- prior year reserves have already been boosted by $20m, on ~$85m of reserves, in the last 3 years (1999, $11.1m; 2000, $5.2m; 2001 $4.2m). It’s unclear whether this indicates that they’ve been more on the ball than others.
PRACTICE MANAGEMENT OPERATIONS
The company acquired Healthcare Consulting in 1999 for $8.5m to expand its practice management business. Revenue was $6.2m vs $5.2 in 2000 was pre-tax income of $0.09m and $0.35m respectively. Revenue is 50% practice management (regulatory compliance, general consulting), 30% accounting and the balance tax, financial planning, etc.
Management claim that ramp costs for new business are keeping the business at breakeven while revenue is growing. There isn’t enough available information to check this directly, but $3m of the purchase price was in contingent performance payments, the second of which was accelerated in June 2001. Given the existing DC salesforce and current revenue, an $8.5m valuation for the business is still a bit of a stretch, but represents just over $2 of the book value per share so I’ll leave it be.
In April 2001 NCRI established American Captive Corporation, a DC- licensed captive which is now being marketing with Risk Services, LLC. The captive offers ‘protected cells’ - along the lines of a rent-a-captive.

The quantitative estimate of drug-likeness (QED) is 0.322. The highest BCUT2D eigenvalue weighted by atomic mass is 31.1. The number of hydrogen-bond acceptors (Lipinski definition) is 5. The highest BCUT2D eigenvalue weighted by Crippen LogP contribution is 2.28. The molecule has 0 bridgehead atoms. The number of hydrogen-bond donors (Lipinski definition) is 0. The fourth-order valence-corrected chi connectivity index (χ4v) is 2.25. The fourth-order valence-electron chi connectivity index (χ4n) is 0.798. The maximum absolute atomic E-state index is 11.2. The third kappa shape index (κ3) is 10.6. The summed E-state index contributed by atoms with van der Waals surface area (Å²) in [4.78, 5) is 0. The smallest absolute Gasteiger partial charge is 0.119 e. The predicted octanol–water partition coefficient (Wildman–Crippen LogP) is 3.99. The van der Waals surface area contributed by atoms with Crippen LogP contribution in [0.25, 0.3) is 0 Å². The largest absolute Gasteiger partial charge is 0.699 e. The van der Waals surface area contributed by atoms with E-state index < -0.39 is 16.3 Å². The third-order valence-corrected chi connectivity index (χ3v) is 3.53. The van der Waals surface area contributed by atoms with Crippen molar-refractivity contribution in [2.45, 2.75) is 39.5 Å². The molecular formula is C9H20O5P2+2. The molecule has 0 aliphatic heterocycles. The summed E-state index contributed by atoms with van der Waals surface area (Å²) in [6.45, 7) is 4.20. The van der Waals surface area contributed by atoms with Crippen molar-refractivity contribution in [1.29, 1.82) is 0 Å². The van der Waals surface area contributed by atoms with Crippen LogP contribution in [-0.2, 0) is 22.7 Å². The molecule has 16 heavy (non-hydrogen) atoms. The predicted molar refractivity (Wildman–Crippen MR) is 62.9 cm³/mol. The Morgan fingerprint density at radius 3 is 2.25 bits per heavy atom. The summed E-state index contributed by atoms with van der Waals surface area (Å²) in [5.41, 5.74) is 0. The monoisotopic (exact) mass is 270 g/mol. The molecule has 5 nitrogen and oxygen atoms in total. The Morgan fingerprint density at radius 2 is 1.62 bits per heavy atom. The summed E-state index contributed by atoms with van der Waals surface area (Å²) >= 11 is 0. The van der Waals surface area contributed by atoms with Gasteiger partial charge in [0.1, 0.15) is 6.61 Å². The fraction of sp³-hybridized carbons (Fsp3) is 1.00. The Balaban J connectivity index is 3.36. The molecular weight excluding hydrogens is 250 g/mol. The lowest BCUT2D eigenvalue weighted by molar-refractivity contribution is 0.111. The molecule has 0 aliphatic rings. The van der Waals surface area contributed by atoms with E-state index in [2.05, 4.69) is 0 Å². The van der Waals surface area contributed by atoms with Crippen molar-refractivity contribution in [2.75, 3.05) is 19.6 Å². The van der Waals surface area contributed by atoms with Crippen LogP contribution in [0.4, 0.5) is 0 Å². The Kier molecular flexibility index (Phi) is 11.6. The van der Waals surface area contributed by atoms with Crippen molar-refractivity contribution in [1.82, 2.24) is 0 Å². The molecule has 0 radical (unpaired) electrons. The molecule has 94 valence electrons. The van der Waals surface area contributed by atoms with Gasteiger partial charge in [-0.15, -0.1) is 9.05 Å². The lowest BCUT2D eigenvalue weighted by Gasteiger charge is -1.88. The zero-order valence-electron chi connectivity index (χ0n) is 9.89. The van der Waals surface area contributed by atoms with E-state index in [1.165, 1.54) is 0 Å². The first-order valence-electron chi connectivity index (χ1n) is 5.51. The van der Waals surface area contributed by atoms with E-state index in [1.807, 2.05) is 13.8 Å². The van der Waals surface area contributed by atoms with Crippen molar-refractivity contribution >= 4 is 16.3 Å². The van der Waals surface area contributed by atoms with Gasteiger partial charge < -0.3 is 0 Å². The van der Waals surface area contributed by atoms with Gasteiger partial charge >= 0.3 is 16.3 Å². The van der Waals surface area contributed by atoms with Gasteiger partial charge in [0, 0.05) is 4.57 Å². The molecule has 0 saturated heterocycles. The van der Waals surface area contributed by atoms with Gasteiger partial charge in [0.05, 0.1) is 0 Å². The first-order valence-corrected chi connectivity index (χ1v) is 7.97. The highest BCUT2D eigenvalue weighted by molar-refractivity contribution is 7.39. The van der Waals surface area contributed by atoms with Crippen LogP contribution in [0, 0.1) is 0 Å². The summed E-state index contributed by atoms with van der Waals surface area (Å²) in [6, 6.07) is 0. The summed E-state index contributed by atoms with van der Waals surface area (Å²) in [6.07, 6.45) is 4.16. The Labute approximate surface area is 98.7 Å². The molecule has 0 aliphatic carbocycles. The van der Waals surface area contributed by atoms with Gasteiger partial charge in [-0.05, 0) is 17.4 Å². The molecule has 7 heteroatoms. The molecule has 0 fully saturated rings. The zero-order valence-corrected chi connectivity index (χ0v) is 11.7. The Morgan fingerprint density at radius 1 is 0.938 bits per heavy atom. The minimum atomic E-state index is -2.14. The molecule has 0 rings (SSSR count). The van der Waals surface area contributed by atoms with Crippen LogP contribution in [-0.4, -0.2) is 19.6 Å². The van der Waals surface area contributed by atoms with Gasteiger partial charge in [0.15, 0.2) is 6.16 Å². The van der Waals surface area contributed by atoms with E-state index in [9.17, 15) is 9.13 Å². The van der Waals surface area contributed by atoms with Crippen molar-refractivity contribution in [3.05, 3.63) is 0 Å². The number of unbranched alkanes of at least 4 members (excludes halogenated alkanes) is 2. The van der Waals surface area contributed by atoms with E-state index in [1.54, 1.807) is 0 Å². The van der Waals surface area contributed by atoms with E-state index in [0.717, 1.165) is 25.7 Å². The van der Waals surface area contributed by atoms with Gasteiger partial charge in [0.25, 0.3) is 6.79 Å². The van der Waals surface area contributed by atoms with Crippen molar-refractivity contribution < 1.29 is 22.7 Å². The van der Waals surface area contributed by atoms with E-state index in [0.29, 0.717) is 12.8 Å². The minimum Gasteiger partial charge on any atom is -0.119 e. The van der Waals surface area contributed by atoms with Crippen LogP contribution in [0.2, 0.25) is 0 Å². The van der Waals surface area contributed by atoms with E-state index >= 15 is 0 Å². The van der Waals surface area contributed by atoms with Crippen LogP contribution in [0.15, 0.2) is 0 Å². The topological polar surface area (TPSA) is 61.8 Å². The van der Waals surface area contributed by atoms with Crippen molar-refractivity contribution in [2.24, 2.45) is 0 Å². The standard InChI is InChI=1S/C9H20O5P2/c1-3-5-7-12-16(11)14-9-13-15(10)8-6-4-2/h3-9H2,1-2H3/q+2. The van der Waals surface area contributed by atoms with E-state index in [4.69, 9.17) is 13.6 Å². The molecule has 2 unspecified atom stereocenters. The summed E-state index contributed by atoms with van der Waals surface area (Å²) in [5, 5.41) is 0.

To date no protected cells have been established
Not great. These are currently run by Zurich Insurance Asset Management. In the last 2 years they have lost $0.7m on an Osprey bond and lost about $0.8m on a Xerox bond. Otherwise basic fixed interest including (40% corporates) and 6% equities.
The Board is primarily comprised of physicians (with NCRIC policies) – management have medical insurance backgrounds.
Proceeds of the initial offering were largely used to cover the cost of acquiring the Healthcare Consulting. There has been no significant share repurchase and management were looking for a merger with another mutual.
Management have recently indicated that they no longer believe a merger with another mutual insurer is possible and are appear to be working towards a second-stage offering – with likely share repurchases until then